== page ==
Equal educational opportunity in Scotland's comprehensive secondary schools: a Capabilities Approach

Adam, Janet Elizabeth (2015) Equal educational opportunity in Scotland's comprehensive secondary schools: a Capabilities Approach. Ed.D thesis, University of Glasgow.

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Abstract

Despite the laudable inclusive policies in Scotland such as Getting it Right for Every Child and Curriculum for Excellence, it is clear that some young people still do not experience equal access to educational opportunity. With education at its heart, the Capabilities Approach is a theory of social justice that starts with a commitment to the equal dignity of all human beings and focuses on choice or freedom. Offering an alternative means of measuring wellbeing or advantage rather than the traditional measurements such Gross National Product, the Capabilities Approach, particularly Martha Nussbaum’s list of capabilities, is a useful framework to assess how pupils and teachers in Scotland’s schools are faring. Using complementary sociological and philosophical perspectives and a literary thread of fictional characters from texts taught in Scottish schools, this dissertation shows how Scottish educational policies are deeply concerned with social justice and equity. However, there are barriers standing in the way of equal access to educational opportunity for some young people. As well as individual and micro structures addressed by the Capabilities Approach, macro structures in our society also play a role in perpetuating social injustice. A critical sociological perspective enriches the account by considering the economic and political institutions of society: unequal class structures and possession of the various forms of capital; austerity; precarity; the attainment agenda and the deficit ideology. Bourdieu’s notion of the various forms of capital is threaded through the dissertation, highlighting how possession of capital is advantageous to upper and middle class families whereas lack of capital can be disadvantageous to young people from working class and disadvantaged backgrounds. Bourdieu’s theory of habitus illuminates the inherited reproduction of social conditions and how some young people adapt their choices in accordance with what they think is appropriate for them. Oppressive societal structures and lack of agency can influence and disempower young people but there is scant recognition of this in educational policies. Teachers can and do make a difference in young people’s lives and current educational reforms such as Curriculum for Excellence are aimed at achieving better educational outcomes for all children in Scotland. However, teachers too face obstacles in achieving equality of educational opportunity, such as challenges to teacher autonomy, hegemony, crisis discourse and the attainment agenda. I argue that the Capabilities Approach can shed new light on what teachers, school management teams, local authorities and the government need to do in order to work successfully towards educational equality in twenty-first century Scotland.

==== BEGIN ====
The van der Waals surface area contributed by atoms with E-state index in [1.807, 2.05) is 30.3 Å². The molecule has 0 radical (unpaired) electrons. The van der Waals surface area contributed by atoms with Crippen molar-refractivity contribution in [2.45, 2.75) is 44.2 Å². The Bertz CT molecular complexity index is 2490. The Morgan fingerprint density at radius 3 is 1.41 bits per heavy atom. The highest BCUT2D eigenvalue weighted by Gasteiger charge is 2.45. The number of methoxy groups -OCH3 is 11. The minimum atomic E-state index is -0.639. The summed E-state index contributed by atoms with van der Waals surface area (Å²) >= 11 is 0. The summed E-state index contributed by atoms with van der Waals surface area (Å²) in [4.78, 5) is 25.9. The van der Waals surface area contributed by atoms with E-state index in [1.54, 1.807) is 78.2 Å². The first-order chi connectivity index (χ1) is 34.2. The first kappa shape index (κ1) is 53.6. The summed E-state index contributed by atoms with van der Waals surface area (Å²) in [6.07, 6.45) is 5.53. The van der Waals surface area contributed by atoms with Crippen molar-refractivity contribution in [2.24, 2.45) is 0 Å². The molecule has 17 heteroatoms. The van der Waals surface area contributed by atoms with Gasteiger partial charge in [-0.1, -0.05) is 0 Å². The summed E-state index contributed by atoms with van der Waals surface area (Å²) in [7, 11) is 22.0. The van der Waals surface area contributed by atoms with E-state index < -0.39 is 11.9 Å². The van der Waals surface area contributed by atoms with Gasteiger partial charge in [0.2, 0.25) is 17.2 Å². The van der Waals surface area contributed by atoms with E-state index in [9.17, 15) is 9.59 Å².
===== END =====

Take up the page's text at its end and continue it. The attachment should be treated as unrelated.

Item Type: Thesis (Ed.D)
Qualification Level: Doctoral
Subjects: L Education > L Education (General)
Colleges/Schools: College of Social Sciences > School of Education
Funder's Name: UNSPECIFIED
Supervisor's Name: Enslin, Professor Penny and MacKenzie, Doctor Alison
Date of Award: 2015
Depositing User: Janet Adam
Unique ID: glathesis:2015-6770
Copyright: Copyright of this thesis is held by the author.
Date Deposited: 26 Oct 2015 16:40
Last Modified: 03 Nov 2015 11:02
URI: http://theses.gla.ac.uk/id/eprint/6770

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